I didn’t set out to find a fantastic chocolate chip cookie recipe when I decided to organize my cooking magazines a few days ago; I set out to group Bon Appetits with Bon AppetitsFood and Wines with Food and Wines, and Cooks Illustrateds with Cooks Illustrateds.  In the mess of magazines, I found one lonely copy of Midwest Living, and a single copy of a magazine not entirely devoted to cooking has no place in my cooking magazine collection.  Before adding it to the recycle pile, though, I flipped through the pages to make sure that there was nothing contained within that I couldn’t live without.  As it turns out, I can’t live without an article on the Midwest’s best cookies.

Did I mention that the article contained six recipes for chocolate chip cookies?  Because it did, and I felt that it was my obligation as a food blogger to try one of those recipes to share with you.  I opted for the Chocolate Chip Pecan Cookies from a bakery in Wisconsin, and judging by the results, I find it hard to believe that any of the other five are better than this one.  However, in the interest of fairness, I should probably do further research.  In the meantime, you should make these cookies.

Krista’s Chocolate Chip Pecan Cookies

from Midwest Living, April 2010

(Amounts listed below are for 1/2 of the original recipe.  The halved recipe yielded about 20 3-inch cookies.)

  • 1 cup all-purpose flour
  • 3/4 cup cake flour*
  • 3/4 tsp salt
  • 3/4 tsp baking soda
  • 3/4 cup unsalted butter, softened
  • 1/2 cup + 2 tbsp packed brown sugar
  • 1/2 cup granulated sugar
  • 2 eggs
  • 1/2 tbsp vanilla
  • 12 oz semi-sweet or bittersweet chocolate chips
  • 1 1/2 cups pecan pieces

*Cake flour substitute: 1 1/2 tbsp cornstarch + enough all-purpose flour to reach 3/4 cup

Note: My two favorite things about these cookies were the large pieces of pecans and the high ratio of chocolate to cookie.  I’d recommend not chopping the pecans much (or just using a bag of pecan pieces and not chopping at all) and using Ghirardelli bittersweet chocolate chips because the disc shape pretty much ensures a mouthful of chocolate in each bite.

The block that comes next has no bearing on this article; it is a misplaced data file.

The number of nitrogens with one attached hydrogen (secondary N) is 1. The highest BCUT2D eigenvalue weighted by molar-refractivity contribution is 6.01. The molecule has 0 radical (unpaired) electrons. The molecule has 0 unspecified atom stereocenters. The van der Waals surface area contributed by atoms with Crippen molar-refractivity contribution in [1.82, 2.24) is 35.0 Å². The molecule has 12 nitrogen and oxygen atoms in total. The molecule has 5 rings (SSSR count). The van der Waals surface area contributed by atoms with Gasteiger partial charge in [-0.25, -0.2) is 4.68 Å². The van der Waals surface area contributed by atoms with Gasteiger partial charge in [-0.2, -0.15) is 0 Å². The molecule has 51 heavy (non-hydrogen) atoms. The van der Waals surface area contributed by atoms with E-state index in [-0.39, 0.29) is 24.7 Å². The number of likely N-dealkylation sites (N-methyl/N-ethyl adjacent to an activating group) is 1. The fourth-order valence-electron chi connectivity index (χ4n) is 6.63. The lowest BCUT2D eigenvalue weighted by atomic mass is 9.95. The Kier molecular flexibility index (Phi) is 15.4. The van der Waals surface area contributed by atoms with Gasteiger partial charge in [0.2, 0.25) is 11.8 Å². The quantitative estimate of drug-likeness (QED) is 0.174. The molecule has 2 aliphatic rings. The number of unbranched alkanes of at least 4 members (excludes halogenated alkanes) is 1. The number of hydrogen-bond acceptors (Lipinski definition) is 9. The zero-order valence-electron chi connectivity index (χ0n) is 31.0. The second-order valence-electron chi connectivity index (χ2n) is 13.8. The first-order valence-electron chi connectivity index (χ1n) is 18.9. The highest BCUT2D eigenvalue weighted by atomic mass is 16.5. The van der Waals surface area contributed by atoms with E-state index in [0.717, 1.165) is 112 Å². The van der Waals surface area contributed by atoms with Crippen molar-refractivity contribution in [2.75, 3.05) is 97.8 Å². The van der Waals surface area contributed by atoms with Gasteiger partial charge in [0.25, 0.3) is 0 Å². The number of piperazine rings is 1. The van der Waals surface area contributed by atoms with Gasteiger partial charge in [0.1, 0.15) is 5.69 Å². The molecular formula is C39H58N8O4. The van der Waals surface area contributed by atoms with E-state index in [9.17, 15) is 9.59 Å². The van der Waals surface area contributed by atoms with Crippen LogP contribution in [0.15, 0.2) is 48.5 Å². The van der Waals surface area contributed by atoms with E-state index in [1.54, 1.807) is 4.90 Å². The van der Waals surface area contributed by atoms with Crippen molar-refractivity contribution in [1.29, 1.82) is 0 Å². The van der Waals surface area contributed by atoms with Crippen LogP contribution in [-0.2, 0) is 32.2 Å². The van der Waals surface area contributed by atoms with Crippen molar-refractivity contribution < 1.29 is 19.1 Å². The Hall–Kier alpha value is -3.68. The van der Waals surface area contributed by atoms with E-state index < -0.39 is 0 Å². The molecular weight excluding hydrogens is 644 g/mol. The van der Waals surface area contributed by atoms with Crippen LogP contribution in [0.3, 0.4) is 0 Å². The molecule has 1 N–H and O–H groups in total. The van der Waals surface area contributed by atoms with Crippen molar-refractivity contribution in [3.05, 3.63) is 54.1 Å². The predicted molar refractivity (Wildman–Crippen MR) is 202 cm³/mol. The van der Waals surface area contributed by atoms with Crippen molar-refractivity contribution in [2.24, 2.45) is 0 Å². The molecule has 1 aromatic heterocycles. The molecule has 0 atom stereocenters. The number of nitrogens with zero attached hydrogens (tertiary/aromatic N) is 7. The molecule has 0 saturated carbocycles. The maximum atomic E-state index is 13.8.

1. Preheat oven to 375. In a medium bowl, whisk together the flours, salt, and baking soda.
  2. In the bowl of an electric mixer, beat the butter for 30 seconds.  Add the sugars, and beat until combined.  Add the eggs, one at a time, and beat well after each addition.  Add the vanilla, and mix to combine.  Add the flour mixture, and beat on low until combined (you might need to stir in the last bit by hand). Add the chocolate chips and nuts, and stir by hand until they’re evenly distributed.
  3. Using a cookie or ice cream scoop, drop balls of dough onto ungreased or parchment-lined cookie sheets.  (I wanted larger cookies, so I used an ice cream scoop to form mounds slightly larger than golf balls.)  Bake for 11-14 minutes, or less for smaller cookies. The cookies are done when they’re slightly browned around the edges and the centers are set but still appear slightly under-baked. Cool on the cookie sheets for one minute before transferring to a rack to cool completely.

Best served with a cold glass of milk.


First off, I have to apologize for the abysmal quality of the photos (and I don’t mean abysmal in the way that Joey used it in that episode of Friends).  This was the fourth pizza of the night, and the daylight was pretty much gone at that point.  On the bright side, this pizza was a-m-a-z-i-n-g!  I’m fairly certain you can spread Nutella and raspberries on anything and enjoy it.  Try to prove me wrong on that one.

Raspberry + Nutella Pizza

Pizza dough

I’m not even going to make up measurements because it all depends on how big  your pizza will be, how much Nutella you have, and what kind of fruit you’re using.  I was scraping the bottom of the Nutella jar, which is probably a good thing in hindsight.  Knowing me, I would have slathered on a quarter-inch of Nutella if I could have gotten my hands on it, and then I would have to guiltily run an extra mile or two the following day.  I used raspberries because I had just picked some up at the farmers’ market, but strawberries or blackberries would also work.  Apples might work well if you’re making this in the fall, but I’m only basing that on my history of dipping apple slices into jars of Nutella.

Start by rolling out the dough like you normally would.  This might be a good time to roll it out on a floured surface instead of a cornmeal-covered surface, but that just dawned on me now.  You’ll probably be too distracted by the delicious chocolaty-hazelnutty flavor to even notice whether there’s cornmeal stuck to the bottom of the crust.

Here’s a fun fact: hazelnut in German is haselnuss.  My friend Kathryn and I learned that on a boozy flight to Ibiza in college.  In case you were wondering what the German word for cornflakes is, it’s knusperflakes.  It’s amazing what you can learn from a chocolate bar wrapper.

Bake at 450 on a sheet pan or pizza stone until it looks a little something like this.

Then try to refrain from eating the whole thing.

And finally, Happy Wedding Day, Kelsey!